For the last few years, the end of the fall semester has become Epoiesen season! Depending on my late semester rhythms, I’ve occupied myself with laying out and tweaking the design of the annual paginated version of the journal for creative engagement in history and archaeology.
This year’s Epoiesen annual will be the third volume in the collaboration between Epoiesen and The Digital Press at the University of North Dakota, and by my reckoning, it is the intellectually strongest yet (and that’s not just because I wrote for it!).
It will also the the longest, despite my decision to do a little redesign to clean up the appearance a bit. I switched the font from Tisa, which I still really like, to Miller Text and dropped the font size from 11 to 10 point. This is just minor stuff, though.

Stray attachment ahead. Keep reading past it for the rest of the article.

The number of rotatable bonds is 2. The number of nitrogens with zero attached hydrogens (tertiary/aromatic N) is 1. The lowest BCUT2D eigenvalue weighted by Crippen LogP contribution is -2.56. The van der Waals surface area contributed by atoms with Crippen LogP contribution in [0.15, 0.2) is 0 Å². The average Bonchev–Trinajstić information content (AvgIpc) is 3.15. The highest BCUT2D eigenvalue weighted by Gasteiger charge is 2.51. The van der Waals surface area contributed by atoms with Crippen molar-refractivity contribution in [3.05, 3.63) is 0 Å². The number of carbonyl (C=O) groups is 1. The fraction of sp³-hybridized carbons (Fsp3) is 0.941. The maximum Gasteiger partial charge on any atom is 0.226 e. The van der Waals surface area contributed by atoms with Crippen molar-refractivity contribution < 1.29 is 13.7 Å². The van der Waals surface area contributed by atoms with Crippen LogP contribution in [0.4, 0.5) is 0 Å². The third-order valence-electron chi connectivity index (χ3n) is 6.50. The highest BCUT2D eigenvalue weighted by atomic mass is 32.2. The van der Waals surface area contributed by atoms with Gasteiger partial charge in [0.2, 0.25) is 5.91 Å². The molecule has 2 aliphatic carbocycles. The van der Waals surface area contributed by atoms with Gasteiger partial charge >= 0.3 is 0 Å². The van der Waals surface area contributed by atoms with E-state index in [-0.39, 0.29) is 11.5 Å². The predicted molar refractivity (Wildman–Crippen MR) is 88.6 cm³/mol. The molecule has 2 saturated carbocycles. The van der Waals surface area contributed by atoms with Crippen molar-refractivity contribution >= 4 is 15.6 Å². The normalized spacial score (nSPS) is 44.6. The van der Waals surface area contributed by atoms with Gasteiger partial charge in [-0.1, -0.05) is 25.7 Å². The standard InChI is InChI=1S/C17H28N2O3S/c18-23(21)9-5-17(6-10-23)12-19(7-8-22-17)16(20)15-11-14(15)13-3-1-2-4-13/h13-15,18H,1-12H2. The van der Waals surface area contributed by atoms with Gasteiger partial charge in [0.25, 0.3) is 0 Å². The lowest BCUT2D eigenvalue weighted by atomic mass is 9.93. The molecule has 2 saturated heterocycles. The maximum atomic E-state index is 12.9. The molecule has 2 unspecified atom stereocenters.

The bigger change came in a redesign of the cover page for each article. I got rid of the lines and grid that I used in the first two volumes (and that you can see here) and opted for a cleaner design.
I think it looks better.
One of the really interesting challenges that I have to face when laying out Epoiesen is accommodating the freedom inherent in the internet page within the standard text block of the printed page. For certain articles in this issue, like Rachel Opitz response to Dawson and Reilly’s “Messy Assemblages, Residuality, and Recursion within a Phygital Nexus.” Her text, designed to imitate the fluid ordering of an assemblage, worked well on the digital screen, but not as well on the page. I adapted it.
The cover, as it has the last few years, almost steals the show. We’re lucky to have a really cool graphic essay from Jens Notroff.
The plan is for this to drop sometime around mid-January. Stay tuned!